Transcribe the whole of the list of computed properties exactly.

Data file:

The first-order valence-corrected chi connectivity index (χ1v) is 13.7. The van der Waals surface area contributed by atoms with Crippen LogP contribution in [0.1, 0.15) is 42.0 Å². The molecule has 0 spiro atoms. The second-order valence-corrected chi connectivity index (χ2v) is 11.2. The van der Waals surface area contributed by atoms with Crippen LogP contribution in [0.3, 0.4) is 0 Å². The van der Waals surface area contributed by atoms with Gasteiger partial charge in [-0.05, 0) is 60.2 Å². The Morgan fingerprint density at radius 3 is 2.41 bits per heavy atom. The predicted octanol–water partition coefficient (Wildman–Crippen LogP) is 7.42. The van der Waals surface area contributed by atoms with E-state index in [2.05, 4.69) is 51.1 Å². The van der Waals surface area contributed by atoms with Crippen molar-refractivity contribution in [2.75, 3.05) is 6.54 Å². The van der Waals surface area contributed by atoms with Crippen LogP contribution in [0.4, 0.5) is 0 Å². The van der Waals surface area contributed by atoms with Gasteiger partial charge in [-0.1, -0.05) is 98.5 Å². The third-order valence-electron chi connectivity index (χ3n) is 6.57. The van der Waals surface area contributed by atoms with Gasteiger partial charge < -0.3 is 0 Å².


The first-order valence-corrected chi connectivity index (χ1v) is 13.7. The van der Waals surface area contributed by atoms with Crippen LogP contribution in [0.1, 0.15) is 42.0 Å². The molecule has 0 spiro atoms. The second-order valence-corrected chi connectivity index (χ2v) is 11.2. The van der Waals surface area contributed by atoms with Crippen LogP contribution in [0.3, 0.4) is 0 Å². The van der Waals surface area contributed by atoms with Gasteiger partial charge in [-0.05, 0) is 60.2 Å². The Morgan fingerprint density at radius 3 is 2.41 bits per heavy atom. The predicted octanol–water partition coefficient (Wildman–Crippen LogP) is 7.42. The van der Waals surface area contributed by atoms with E-state index in [2.05, 4.69) is 51.1 Å². The van der Waals surface area contributed by atoms with Crippen molar-refractivity contribution in [2.75, 3.05) is 6.54 Å². The van der Waals surface area contributed by atoms with Crippen LogP contribution in [0.4, 0.5) is 0 Å². The van der Waals surface area contributed by atoms with Gasteiger partial charge in [-0.1, -0.05) is 98.5 Å². The third-order valence-electron chi connectivity index (χ3n) is 6.57. The van der Waals surface area contributed by atoms with Gasteiger partial charge < -0.3 is 0 Å².